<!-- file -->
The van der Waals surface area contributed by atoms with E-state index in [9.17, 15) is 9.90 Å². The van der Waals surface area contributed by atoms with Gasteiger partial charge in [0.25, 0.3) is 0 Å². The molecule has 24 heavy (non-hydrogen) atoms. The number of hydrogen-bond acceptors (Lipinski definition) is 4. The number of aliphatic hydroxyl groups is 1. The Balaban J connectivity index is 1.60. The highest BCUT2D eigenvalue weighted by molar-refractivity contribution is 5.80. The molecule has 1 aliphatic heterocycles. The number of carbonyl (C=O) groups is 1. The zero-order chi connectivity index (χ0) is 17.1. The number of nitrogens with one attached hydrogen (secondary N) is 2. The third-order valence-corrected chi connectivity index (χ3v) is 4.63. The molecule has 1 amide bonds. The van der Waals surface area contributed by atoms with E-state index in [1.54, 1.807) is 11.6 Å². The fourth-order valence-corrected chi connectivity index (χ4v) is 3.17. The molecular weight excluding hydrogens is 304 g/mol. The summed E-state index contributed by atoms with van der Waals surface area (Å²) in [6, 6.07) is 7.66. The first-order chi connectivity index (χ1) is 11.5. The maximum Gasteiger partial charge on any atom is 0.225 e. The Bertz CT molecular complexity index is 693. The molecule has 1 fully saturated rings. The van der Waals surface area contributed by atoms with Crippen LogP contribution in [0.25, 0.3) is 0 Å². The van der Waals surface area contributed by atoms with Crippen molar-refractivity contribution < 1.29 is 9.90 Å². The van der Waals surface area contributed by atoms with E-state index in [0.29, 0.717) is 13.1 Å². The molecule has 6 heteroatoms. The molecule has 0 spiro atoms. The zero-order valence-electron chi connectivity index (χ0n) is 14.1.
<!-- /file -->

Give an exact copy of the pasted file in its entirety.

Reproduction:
The van der Waals surface area contributed by atoms with E-state index in [9.17, 15) is 9.90 Å². The van der Waals surface area contributed by atoms with Gasteiger partial charge in [0.25, 0.3) is 0 Å². The molecule has 24 heavy (non-hydrogen) atoms. The number of hydrogen-bond acceptors (Lipinski definition) is 4. The number of aliphatic hydroxyl groups is 1. The Balaban J connectivity index is 1.60. The highest BCUT2D eigenvalue weighted by molar-refractivity contribution is 5.80. The molecule has 1 aliphatic heterocycles. The number of carbonyl (C=O) groups is 1. The zero-order chi connectivity index (χ0) is 17.1. The number of nitrogens with one attached hydrogen (secondary N) is 2. The third-order valence-corrected chi connectivity index (χ3v) is 4.63. The molecule has 1 amide bonds. The van der Waals surface area contributed by atoms with E-state index in [1.54, 1.807) is 11.6 Å². The fourth-order valence-corrected chi connectivity index (χ4v) is 3.17. The molecular weight excluding hydrogens is 304 g/mol. The summed E-state index contributed by atoms with van der Waals surface area (Å²) in [6, 6.07) is 7.66. The first-order chi connectivity index (χ1) is 11.5. The maximum Gasteiger partial charge on any atom is 0.225 e. The Bertz CT molecular complexity index is 693. The molecule has 1 fully saturated rings. The van der Waals surface area contributed by atoms with Crippen LogP contribution in [0.25, 0.3) is 0 Å². The van der Waals surface area contributed by atoms with Crippen molar-refractivity contribution < 1.29 is 9.90 Å². The van der Waals surface area contributed by atoms with E-state index in [0.29, 0.717) is 13.1 Å². The molecule has 6 heteroatoms. The molecule has 0 spiro atoms. The zero-order valence-electron chi connectivity index (χ0n) is 14.1.